Boston Marathon

Strange Fruit
11:36 am
Sat April 27, 2013

Strange Fruit: Who Counts as a Terrorist? (Hint: White Guys Don't)

Terrorist.

What image pops up in your mind when you hear that word? "When we think of the word 'terrorism,' most people get an image in their head of somebody who, of course, is a foreign national or somebody who's immigrated to the United States, who's Muslim, typically," explains clinical psychologist Dr. Kevin Chapman. "We think of things like violence. Guns. We think of airport screening."

Defining terrorism is challenging (even for the United Nations, apparently), but in common usage, it's an act of violence intended to intimidate or coerce, often for ideological reasons. The word itself has a long and emotional history, but this week, we were interested in how that word is applied, or not applied, following mass killings like the Boston bombing.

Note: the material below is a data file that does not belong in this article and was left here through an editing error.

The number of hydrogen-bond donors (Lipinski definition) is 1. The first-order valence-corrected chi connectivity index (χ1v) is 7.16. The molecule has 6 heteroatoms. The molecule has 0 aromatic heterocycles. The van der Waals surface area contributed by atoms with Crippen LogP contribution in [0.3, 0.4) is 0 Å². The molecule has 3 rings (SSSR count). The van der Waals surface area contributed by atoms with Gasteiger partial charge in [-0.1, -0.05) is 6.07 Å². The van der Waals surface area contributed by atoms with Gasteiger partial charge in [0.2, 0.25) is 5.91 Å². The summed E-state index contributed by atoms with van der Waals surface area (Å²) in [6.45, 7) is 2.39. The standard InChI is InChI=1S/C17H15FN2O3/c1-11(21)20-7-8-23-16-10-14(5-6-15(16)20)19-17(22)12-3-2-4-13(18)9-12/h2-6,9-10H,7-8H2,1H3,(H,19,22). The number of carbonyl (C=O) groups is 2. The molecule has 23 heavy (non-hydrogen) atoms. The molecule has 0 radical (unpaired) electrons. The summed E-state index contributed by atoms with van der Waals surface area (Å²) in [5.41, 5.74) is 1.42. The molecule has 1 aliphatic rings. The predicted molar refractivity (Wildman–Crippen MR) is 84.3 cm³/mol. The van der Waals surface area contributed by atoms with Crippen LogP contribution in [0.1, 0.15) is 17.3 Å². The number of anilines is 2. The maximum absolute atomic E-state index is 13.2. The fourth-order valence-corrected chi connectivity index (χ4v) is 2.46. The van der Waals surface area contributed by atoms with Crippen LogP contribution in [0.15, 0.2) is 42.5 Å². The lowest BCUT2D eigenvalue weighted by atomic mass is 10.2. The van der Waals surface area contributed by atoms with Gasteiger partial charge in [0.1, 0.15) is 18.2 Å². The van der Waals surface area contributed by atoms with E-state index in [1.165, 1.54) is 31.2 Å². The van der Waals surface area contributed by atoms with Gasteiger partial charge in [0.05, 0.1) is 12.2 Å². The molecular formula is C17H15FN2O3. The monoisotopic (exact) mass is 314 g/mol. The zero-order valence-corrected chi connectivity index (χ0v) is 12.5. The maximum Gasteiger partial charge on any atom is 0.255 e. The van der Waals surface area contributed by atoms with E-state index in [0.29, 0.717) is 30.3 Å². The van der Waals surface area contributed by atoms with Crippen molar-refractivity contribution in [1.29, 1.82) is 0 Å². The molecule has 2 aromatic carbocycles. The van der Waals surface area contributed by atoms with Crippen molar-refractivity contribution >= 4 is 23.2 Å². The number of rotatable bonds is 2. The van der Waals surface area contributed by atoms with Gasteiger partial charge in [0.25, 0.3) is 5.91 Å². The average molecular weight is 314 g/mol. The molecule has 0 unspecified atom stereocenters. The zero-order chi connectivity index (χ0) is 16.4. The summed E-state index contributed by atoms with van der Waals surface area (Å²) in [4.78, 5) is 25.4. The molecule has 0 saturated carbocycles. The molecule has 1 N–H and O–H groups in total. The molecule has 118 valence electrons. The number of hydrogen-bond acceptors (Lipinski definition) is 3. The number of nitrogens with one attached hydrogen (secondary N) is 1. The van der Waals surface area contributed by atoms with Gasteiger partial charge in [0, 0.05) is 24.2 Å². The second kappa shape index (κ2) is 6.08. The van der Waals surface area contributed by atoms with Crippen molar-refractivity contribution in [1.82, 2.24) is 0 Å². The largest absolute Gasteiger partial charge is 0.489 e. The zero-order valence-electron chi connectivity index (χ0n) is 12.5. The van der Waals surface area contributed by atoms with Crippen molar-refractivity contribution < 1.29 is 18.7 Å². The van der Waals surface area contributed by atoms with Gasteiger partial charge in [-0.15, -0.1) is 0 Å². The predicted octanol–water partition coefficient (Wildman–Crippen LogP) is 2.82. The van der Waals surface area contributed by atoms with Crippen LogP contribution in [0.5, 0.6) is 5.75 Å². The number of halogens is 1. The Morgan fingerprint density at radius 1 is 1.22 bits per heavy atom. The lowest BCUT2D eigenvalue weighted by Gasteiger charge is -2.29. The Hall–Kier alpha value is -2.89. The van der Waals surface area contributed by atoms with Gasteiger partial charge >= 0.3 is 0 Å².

"We in America tend to react differently to terrorism depending on the ethnic, demographic, religious, and national profile of the alleged assailant," explains David Sirota. David is a political commentator who wrote a piece for Salon called Let's Hope the Boston Marathon Bomber is a White American. In it, he points out the double standard in public reaction to mass killings.

If the perpetrator is white, like in many recent shooting cases, it will be seen as an isolated incident, an aberration, possibly related to mental illness. We'll likely hear folks on TV mention how many hours a day the shooter spent playing video games. Any political fallout will probably be limited to gun control debate and will not involve taking action against the attacker's nation of origin, or adding surveillance against people who share his background. Or as Tim Wise wrote last week, "[I]f he's an Italian American Catholic we won't bomb the Vatican."